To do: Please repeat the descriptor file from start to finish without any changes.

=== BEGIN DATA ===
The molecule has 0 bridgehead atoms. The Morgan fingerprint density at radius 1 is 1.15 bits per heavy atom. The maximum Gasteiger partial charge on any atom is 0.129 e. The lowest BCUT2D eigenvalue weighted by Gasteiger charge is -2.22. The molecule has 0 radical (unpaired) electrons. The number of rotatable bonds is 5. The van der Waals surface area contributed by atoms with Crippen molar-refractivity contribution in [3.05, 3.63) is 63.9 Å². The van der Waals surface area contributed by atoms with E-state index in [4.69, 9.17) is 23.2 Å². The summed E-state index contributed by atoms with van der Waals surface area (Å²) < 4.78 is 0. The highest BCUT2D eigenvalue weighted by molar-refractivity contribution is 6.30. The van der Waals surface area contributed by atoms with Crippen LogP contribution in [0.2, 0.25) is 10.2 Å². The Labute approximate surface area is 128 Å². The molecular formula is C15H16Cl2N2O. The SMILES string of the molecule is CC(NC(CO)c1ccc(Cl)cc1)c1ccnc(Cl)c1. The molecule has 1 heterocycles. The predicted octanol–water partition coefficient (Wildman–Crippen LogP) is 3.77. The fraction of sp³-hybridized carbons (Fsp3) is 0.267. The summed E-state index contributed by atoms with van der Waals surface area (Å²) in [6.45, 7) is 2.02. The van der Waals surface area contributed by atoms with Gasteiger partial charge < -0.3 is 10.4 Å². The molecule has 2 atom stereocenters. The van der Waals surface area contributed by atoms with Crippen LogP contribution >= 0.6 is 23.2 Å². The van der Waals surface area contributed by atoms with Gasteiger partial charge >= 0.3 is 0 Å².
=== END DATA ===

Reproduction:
The molecule has 0 bridgehead atoms. The Morgan fingerprint density at radius 1 is 1.15 bits per heavy atom. The maximum Gasteiger partial charge on any atom is 0.129 e. The lowest BCUT2D eigenvalue weighted by Gasteiger charge is -2.22. The molecule has 0 radical (unpaired) electrons. The number of rotatable bonds is 5. The van der Waals surface area contributed by atoms with Crippen molar-refractivity contribution in [3.05, 3.63) is 63.9 Å². The van der Waals surface area contributed by atoms with E-state index in [4.69, 9.17) is 23.2 Å². The summed E-state index contributed by atoms with van der Waals surface area (Å²) < 4.78 is 0. The highest BCUT2D eigenvalue weighted by molar-refractivity contribution is 6.30. The van der Waals surface area contributed by atoms with Crippen LogP contribution in [0.2, 0.25) is 10.2 Å². The Labute approximate surface area is 128 Å². The molecular formula is C15H16Cl2N2O. The SMILES string of the molecule is CC(NC(CO)c1ccc(Cl)cc1)c1ccnc(Cl)c1. The molecule has 1 heterocycles. The predicted octanol–water partition coefficient (Wildman–Crippen LogP) is 3.77. The fraction of sp³-hybridized carbons (Fsp3) is 0.267. The summed E-state index contributed by atoms with van der Waals surface area (Å²) in [6.45, 7) is 2.02. The van der Waals surface area contributed by atoms with Gasteiger partial charge < -0.3 is 10.4 Å². The molecule has 2 atom stereocenters. The van der Waals surface area contributed by atoms with Crippen LogP contribution >= 0.6 is 23.2 Å². The van der Waals surface area contributed by atoms with Gasteiger partial charge >= 0.3 is 0 Å².